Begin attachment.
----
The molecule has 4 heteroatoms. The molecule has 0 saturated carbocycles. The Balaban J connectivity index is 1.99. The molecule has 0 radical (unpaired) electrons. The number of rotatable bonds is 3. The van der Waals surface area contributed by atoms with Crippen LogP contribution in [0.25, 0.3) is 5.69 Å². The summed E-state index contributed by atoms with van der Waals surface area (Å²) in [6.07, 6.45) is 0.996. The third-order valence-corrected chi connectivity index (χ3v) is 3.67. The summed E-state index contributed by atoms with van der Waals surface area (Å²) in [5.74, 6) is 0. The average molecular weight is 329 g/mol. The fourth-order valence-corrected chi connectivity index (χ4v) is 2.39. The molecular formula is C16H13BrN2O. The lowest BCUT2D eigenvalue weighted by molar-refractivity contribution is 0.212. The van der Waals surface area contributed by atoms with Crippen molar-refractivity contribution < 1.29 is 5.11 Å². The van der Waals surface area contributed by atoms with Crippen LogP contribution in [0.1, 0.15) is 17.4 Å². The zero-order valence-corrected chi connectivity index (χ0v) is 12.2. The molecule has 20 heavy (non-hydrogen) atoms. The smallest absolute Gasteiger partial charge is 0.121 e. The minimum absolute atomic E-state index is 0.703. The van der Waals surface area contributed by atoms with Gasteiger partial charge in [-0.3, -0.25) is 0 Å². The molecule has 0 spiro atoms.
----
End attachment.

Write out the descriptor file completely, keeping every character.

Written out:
The molecule has 4 heteroatoms. The molecule has 0 saturated carbocycles. The Balaban J connectivity index is 1.99. The molecule has 0 radical (unpaired) electrons. The number of rotatable bonds is 3. The van der Waals surface area contributed by atoms with Crippen LogP contribution in [0.25, 0.3) is 5.69 Å². The summed E-state index contributed by atoms with van der Waals surface area (Å²) in [6.07, 6.45) is 0.996. The third-order valence-corrected chi connectivity index (χ3v) is 3.67. The summed E-state index contributed by atoms with van der Waals surface area (Å²) in [5.74, 6) is 0. The average molecular weight is 329 g/mol. The fourth-order valence-corrected chi connectivity index (χ4v) is 2.39. The molecular formula is C16H13BrN2O. The lowest BCUT2D eigenvalue weighted by molar-refractivity contribution is 0.212. The van der Waals surface area contributed by atoms with Crippen molar-refractivity contribution < 1.29 is 5.11 Å². The van der Waals surface area contributed by atoms with Crippen LogP contribution in [0.1, 0.15) is 17.4 Å². The zero-order valence-corrected chi connectivity index (χ0v) is 12.2. The molecule has 20 heavy (non-hydrogen) atoms. The smallest absolute Gasteiger partial charge is 0.121 e. The minimum absolute atomic E-state index is 0.703. The van der Waals surface area contributed by atoms with Gasteiger partial charge in [-0.3, -0.25) is 0 Å². The molecule has 0 spiro atoms.